Latest posts by H. Sterling Burnett (see all)
- CO2 Science: Carbon Dioxide Not Temperature Driver - October 12, 2018
- EPA’s Non-Politicized Science Benefits Americans - October 11, 2018
- Proposed Endangered Species Reforms: Good but Not Good Enough - October 4, 2018
Barely two years into the Paris climate agreement and it is falling apart as countries jockey for a position of competitive economic advantage, and claimed moral superiority.
Two weeks of negotiations among the parties to the 2015 Paris climate agreement failed to produce a draft negotiating text detailing steps to be taken to satisfy each country’s carbon reduction goals. Negotiations failed as developing countries demanded clarity about when developed countries will begin delivering the $100 billion annually in green development and climate mitigation aid promised as part of the Paris agreement and the Green Climate Fund, and as developed countries called for developing countries to commit to greater transparency concerning the emissions they produce, opening themselves up to some kind of tracking and verification process.
Ongoing shortfalls in Green Climate Fund commitments gave China an opening at the Bonn meetings to call for a renegotiation of the shared commitment between developed and developing countries to cut carbon dioxide emissions. Chinese negotiators suggested aid should be delivered before any confirmable emission reductions are made by developing countries.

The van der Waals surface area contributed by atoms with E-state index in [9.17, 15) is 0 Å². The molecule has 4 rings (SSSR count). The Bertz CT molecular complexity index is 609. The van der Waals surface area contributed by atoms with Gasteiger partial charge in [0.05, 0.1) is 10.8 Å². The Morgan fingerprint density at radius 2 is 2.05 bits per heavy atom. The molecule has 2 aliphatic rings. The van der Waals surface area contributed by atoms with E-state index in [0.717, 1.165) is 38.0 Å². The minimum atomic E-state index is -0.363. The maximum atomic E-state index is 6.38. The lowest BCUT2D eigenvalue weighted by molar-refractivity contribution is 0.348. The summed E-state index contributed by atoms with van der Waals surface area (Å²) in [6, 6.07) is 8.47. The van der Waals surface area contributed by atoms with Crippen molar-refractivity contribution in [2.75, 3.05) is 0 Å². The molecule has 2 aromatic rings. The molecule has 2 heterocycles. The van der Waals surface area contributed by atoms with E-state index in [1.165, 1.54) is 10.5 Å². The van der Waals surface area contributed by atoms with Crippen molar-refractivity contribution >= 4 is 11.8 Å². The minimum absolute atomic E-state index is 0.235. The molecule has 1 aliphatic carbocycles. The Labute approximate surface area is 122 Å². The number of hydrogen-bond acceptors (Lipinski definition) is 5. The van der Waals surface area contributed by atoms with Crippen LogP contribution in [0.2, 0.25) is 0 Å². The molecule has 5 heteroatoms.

Representatives from almost 200 nations began leaving Bonn, Germany on May 9 without producing a draft negotiating text for government ministers to discuss at the annual meeting this year to be held in Poland in December. As a result, they set another round of interim negotiations in Bangkok before the end-of-year conference. The BBC speculates the Paris climate agreement will unravel if negotiators cannot develop a consensus on accounting rules, technology transfers, and methods to verify the greenhouse gas emission reductions are on track.